Arthur Schopenhauer, a German philosopher of the late 18th century once said, ?The discovery of truth is prevented more effectively, not by the false appearance things present and which mislead into error, not directly by weakness of the reasoning powers, but by preconceived opinion, by prejudice.? Prejudice has been the root cause of many of the world?s major problems. Take as an example, Nazi Germany, and the eradication of millions of Jews. Hitler?s outstanding oratory skills made it possible for him to instill his personal prejudices in the German public. Hitler partook in a form of racial profiling in which he savagely charged Jews with being nothing short of the scum of the earth. However, one must beg the question: has today?s society learned from past mistakes and found the true meaning of justice?
[...] ISBN 1-55266-091-5 at 291. A. Nelson, and S. Vago. Law and Society: Canadian Edition. Toronto, ON: Pearson Education Canada Inc T 59. Supra note 1 at 292. Introduction to Legal Studies. Ed. Atkinson, L., et al. 3rd Ed. Concord, ON: Captus Press Inc., 2001at 400-410. Supra note 1 at 291. A. Park, Racialization and Crime (Lecture Carleton University Depratment of Sociology and Anthropology, Feb. 4th, 2008) [unpublished] at slide 24. Supra note 4 at 155. [...]
[...] Through an examination of many facets of not only the criminal justice system, but society as a whole, one can see that concern regarding racial profiling is not merely a result of moral panic. Racial profiling has existed for hundreds of year, with or without media over-representation. Over-policing not only harms society as a whole, but slowly degrades the individual who finds themselves in that community. Labeling individuals as criminal based on their race or ethnicity often lead to acceptance of that label by these individuals. [...]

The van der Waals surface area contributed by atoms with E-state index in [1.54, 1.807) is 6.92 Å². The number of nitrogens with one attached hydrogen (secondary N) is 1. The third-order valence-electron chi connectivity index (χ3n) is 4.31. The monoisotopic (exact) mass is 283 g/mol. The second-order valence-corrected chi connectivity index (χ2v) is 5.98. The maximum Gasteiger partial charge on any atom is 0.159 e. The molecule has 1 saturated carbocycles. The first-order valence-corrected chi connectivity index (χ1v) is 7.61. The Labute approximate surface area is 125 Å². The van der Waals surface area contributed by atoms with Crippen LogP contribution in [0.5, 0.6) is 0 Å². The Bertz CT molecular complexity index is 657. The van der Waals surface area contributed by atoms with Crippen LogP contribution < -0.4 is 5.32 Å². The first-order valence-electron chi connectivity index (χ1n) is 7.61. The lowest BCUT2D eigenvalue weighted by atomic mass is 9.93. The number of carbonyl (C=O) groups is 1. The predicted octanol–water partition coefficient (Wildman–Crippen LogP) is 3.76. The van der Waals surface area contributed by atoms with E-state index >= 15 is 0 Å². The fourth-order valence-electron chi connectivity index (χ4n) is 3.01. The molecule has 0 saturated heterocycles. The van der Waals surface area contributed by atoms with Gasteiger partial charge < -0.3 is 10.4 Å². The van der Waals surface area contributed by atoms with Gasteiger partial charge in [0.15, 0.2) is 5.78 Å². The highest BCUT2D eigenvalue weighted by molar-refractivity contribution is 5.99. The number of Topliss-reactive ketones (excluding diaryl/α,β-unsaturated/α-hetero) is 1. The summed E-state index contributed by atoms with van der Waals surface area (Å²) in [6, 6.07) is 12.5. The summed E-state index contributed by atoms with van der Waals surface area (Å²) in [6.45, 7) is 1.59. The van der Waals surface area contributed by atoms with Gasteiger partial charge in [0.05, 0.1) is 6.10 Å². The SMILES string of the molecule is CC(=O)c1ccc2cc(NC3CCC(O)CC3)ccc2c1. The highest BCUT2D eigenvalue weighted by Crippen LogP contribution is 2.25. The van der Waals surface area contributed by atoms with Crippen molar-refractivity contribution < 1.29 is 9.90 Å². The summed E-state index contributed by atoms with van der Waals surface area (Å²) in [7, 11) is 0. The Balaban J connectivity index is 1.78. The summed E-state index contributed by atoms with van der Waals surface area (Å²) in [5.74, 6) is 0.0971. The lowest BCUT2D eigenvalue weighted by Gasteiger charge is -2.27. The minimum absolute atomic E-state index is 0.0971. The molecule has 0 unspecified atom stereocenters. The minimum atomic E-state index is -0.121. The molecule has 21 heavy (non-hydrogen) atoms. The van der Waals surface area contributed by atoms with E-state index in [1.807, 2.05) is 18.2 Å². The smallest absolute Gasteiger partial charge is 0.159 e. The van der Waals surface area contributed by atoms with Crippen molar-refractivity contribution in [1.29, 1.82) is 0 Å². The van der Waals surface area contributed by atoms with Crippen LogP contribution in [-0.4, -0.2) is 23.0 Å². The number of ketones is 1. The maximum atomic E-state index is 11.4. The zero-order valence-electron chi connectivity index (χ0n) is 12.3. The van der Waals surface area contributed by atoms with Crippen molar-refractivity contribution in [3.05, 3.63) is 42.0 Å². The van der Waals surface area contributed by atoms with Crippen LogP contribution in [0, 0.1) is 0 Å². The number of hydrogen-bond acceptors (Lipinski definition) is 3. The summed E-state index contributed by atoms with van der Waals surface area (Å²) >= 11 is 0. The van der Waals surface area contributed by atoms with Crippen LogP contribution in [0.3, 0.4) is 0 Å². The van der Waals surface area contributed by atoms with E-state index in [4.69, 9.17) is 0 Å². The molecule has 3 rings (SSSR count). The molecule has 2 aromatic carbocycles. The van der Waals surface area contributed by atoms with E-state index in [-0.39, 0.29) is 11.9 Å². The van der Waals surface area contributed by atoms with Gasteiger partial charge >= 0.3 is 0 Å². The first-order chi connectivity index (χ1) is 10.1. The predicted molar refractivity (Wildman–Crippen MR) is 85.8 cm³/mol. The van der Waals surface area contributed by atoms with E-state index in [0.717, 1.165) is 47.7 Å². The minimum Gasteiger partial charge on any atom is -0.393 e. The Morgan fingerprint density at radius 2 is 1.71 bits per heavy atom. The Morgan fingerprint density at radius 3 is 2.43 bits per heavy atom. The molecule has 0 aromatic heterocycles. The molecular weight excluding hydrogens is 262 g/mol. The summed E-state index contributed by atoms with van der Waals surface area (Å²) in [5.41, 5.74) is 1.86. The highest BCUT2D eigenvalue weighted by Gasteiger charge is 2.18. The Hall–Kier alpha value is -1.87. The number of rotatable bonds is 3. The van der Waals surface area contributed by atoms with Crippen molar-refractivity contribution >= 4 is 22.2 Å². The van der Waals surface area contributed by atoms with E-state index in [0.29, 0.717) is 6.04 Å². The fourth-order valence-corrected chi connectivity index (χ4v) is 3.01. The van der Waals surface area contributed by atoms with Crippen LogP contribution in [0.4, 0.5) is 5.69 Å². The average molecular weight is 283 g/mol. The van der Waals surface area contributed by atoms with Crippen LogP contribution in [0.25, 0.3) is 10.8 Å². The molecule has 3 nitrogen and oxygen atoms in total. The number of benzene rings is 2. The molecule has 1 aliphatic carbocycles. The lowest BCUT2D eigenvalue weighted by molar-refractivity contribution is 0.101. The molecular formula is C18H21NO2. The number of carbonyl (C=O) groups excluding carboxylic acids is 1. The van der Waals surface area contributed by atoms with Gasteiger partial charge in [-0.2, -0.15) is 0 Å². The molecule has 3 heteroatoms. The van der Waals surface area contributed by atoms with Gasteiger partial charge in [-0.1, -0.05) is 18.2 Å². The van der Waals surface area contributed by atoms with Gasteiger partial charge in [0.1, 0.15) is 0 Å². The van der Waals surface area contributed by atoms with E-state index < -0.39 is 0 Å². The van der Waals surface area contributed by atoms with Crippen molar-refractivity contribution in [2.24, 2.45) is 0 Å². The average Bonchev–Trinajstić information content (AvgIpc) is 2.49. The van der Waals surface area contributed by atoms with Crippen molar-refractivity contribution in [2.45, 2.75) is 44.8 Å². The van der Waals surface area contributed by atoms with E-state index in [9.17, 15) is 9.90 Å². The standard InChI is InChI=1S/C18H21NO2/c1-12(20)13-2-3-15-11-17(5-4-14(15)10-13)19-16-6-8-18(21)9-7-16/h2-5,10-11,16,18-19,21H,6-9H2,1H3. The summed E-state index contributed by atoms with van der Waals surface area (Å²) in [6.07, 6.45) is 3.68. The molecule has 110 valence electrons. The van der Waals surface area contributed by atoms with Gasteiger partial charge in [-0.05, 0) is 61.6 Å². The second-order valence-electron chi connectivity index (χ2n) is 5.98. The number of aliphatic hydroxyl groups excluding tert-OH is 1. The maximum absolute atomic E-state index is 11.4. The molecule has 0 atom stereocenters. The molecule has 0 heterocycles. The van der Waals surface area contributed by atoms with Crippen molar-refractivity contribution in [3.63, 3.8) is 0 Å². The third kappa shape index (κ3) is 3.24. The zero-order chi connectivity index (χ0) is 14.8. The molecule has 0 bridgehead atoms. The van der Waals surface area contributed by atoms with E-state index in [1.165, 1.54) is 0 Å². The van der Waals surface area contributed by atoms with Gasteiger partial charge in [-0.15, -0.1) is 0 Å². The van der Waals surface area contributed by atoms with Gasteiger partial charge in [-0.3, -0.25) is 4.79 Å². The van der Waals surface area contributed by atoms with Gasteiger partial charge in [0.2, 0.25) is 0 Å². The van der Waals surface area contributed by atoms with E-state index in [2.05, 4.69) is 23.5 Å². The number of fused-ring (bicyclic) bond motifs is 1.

[...] Slavery, unjust imprisonment and execution existed long before today's in-your-face media. Thus, racial profiling has existed long before the media had a chance to aggravate it. Secondly, this definition assumes that before the information makes it to the public, editors and other “socially accredited experts” get to put their own twist on the facts. However, take into consideration the example used above of prison populations. The number of aboriginals incarcerated in Canadian prisons is not a result of media representation of Aboriginals. [...]
[...] Joseph Fletcher et al. at the Centre of Criminology at the University of Toronto confirms that police are prone to racial stereotyping of natives and other visible minorities.” This discrimination of the aboriginal population is visibly portrayed by the Canadian prison population. Aboriginal prison populations are particularly high in the Prairie Provinces. For example, Alberta, where aboriginals make up 4 percent of the provincial population, one third (34 percent) of adult inmates [are] aboriginal.” A landmark Canadian case pertaining to racial profiling is the case of Donald Marshall Jr. [...]
[...] C. Bennell, A. Forth, J. Pozzulo. Forensic Psychology. Toronto, ON: Pearson Education Canada Inc at 117. Supra note 6. Ibid Ibid A. Thio, Deviant Behavior. 8th ed. Boston, MASS: Pearson Education, Inc at 38-39. McMunagle, J., and Saunders, R.P. Criminal Law in Canada: [...]
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